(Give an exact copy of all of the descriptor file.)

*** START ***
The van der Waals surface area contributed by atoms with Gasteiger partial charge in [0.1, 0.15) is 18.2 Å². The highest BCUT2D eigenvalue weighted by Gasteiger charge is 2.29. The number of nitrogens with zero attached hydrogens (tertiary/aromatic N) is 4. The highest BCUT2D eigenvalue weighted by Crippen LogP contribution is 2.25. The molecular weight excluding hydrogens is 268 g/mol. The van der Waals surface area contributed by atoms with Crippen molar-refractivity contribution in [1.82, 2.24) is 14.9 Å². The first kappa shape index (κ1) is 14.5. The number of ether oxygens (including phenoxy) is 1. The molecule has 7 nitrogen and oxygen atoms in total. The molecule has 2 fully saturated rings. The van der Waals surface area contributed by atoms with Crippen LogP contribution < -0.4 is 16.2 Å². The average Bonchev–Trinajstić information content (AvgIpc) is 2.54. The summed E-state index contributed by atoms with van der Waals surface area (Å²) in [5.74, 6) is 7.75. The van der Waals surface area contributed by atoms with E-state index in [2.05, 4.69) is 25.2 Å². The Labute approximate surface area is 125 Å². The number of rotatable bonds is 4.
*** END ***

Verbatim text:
The van der Waals surface area contributed by atoms with Gasteiger partial charge in [0.1, 0.15) is 18.2 Å². The highest BCUT2D eigenvalue weighted by Gasteiger charge is 2.29. The number of nitrogens with zero attached hydrogens (tertiary/aromatic N) is 4. The highest BCUT2D eigenvalue weighted by Crippen LogP contribution is 2.25. The molecular weight excluding hydrogens is 268 g/mol. The van der Waals surface area contributed by atoms with Crippen molar-refractivity contribution in [1.82, 2.24) is 14.9 Å². The first kappa shape index (κ1) is 14.5. The number of ether oxygens (including phenoxy) is 1. The molecule has 7 nitrogen and oxygen atoms in total. The molecule has 2 fully saturated rings. The van der Waals surface area contributed by atoms with Crippen LogP contribution < -0.4 is 16.2 Å². The average Bonchev–Trinajstić information content (AvgIpc) is 2.54. The summed E-state index contributed by atoms with van der Waals surface area (Å²) in [5.74, 6) is 7.75. The van der Waals surface area contributed by atoms with E-state index in [2.05, 4.69) is 25.2 Å². The Labute approximate surface area is 125 Å². The number of rotatable bonds is 4.